2015 has been a rough year for Planned Parenthood...
Over the summer, an anti-abortion group called The Center For Medical Progress (CMP) released secretly recorded videos that portrayed Planned Parenthood as a sinister organization trading in “baby parts.”
Some thought the heavily edited videos were “shocking” evidence of unethical, immoral practices. Planned Parenthood spokesman Eric Ferrero countered that they donate tissue for scientific research “with full, appropriate consent from patients and under the highest ethical and legal standards.”
There's nothing illegal about it, but the topic of abortion can stir up some intense emotions. It can spur a group to release inaccurate videos, or a gunman to start shooting.
Julianne Hines, VP of External Affairs at Planned Parenthood Pasadena and San Gabriel Valley, says she found out about the CMP videos the way the rest of the public did – online, the day they were released. She says of the videos,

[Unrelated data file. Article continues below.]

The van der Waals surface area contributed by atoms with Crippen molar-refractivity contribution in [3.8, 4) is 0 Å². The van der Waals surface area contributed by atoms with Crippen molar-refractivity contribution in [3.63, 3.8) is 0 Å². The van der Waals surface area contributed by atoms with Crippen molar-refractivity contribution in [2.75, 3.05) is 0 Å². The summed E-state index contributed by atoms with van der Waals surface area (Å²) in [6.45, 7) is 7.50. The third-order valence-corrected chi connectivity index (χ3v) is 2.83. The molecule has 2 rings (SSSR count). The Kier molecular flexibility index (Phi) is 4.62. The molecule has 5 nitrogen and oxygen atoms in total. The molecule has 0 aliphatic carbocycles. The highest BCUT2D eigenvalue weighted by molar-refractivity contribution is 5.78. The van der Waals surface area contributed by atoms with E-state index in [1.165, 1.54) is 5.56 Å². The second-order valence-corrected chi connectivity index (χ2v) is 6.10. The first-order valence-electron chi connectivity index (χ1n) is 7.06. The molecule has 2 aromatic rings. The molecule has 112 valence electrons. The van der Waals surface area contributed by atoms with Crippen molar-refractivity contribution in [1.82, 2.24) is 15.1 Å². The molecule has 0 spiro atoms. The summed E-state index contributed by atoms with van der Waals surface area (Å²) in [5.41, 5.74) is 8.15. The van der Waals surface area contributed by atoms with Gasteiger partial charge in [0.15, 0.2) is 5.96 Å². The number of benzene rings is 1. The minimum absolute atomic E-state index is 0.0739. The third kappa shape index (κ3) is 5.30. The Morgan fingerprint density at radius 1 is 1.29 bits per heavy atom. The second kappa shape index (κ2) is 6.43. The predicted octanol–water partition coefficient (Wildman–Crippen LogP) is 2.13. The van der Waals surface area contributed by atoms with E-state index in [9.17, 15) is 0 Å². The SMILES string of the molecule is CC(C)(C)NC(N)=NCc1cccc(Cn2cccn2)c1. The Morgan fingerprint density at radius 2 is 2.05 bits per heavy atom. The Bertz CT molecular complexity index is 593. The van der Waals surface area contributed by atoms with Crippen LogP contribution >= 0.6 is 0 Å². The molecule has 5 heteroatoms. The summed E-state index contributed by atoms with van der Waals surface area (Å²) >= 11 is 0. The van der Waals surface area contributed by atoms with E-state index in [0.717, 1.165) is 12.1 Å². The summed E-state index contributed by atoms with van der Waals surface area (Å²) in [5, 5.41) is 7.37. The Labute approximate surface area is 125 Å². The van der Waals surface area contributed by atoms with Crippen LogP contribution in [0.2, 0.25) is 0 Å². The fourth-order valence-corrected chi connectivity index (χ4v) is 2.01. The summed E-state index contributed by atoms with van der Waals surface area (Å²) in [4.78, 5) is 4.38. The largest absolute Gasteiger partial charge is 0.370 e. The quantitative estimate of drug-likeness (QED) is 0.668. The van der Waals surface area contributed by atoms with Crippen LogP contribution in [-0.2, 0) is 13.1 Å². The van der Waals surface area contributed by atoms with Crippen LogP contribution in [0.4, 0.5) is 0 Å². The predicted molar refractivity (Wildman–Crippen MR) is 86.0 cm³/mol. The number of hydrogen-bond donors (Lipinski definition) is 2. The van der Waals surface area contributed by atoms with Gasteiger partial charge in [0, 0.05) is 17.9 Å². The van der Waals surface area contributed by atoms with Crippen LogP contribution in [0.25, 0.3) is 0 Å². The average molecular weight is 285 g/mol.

We've been down this road before. It's another Tuesday morning at Planned Parenthood.
Hines wasn't being flippant about the attacks (real or virtual) that Planned Parenthood has experienced over the years. But she does touch on the very real fact that the organization has been under fire for decades, mainly due to the fact that some facilities offer abortion services.
And the attacks seem to be getting more serious. The topic is once again center stage, especially with a presidential election just around the corner.
Here's what Planned Parenthood really provides...
Hines says, 90 percent of their services are preventative, which means birth control, cancer detection and screenings, domestic violence awareness, and sex education. Additionally, about 10 percent of their patients are men.